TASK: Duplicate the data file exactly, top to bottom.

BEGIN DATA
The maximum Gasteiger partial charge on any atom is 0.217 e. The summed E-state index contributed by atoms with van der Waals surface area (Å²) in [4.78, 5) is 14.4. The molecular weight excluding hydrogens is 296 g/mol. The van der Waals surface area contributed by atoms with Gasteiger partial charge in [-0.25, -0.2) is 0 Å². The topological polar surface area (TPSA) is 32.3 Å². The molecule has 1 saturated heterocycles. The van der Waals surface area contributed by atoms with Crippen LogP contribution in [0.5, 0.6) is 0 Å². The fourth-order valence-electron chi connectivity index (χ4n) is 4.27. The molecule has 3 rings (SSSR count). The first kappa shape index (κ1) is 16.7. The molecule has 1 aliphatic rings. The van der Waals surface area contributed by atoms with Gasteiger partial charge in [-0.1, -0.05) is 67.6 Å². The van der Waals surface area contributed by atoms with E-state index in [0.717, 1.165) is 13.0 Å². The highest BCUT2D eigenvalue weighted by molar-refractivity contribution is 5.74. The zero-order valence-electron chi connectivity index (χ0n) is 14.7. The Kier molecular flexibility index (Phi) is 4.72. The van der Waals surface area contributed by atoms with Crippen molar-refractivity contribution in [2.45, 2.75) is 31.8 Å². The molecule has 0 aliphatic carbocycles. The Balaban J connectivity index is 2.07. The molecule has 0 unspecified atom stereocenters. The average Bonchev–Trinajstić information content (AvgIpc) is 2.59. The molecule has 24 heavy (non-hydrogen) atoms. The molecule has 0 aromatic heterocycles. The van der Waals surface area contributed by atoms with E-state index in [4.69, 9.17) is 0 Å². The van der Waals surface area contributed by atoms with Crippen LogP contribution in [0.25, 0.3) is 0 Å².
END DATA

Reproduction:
The maximum Gasteiger partial charge on any atom is 0.217 e. The summed E-state index contributed by atoms with van der Waals surface area (Å²) in [4.78, 5) is 14.4. The molecular weight excluding hydrogens is 296 g/mol. The van der Waals surface area contributed by atoms with Gasteiger partial charge in [-0.25, -0.2) is 0 Å². The topological polar surface area (TPSA) is 32.3 Å². The molecule has 1 saturated heterocycles. The van der Waals surface area contributed by atoms with Crippen LogP contribution in [0.5, 0.6) is 0 Å². The fourth-order valence-electron chi connectivity index (χ4n) is 4.27. The molecule has 3 rings (SSSR count). The first kappa shape index (κ1) is 16.7. The molecule has 1 aliphatic rings. The van der Waals surface area contributed by atoms with Gasteiger partial charge in [-0.1, -0.05) is 67.6 Å². The van der Waals surface area contributed by atoms with E-state index in [0.717, 1.165) is 13.0 Å². The highest BCUT2D eigenvalue weighted by molar-refractivity contribution is 5.74. The zero-order valence-electron chi connectivity index (χ0n) is 14.7. The Kier molecular flexibility index (Phi) is 4.72. The van der Waals surface area contributed by atoms with Crippen molar-refractivity contribution in [2.45, 2.75) is 31.8 Å². The molecule has 0 aliphatic carbocycles. The Balaban J connectivity index is 2.07. The molecule has 0 unspecified atom stereocenters. The average Bonchev–Trinajstić information content (AvgIpc) is 2.59. The molecule has 24 heavy (non-hydrogen) atoms. The molecule has 0 aromatic heterocycles. The van der Waals surface area contributed by atoms with E-state index in [4.69, 9.17) is 0 Å². The van der Waals surface area contributed by atoms with Crippen LogP contribution in [0.25, 0.3) is 0 Å².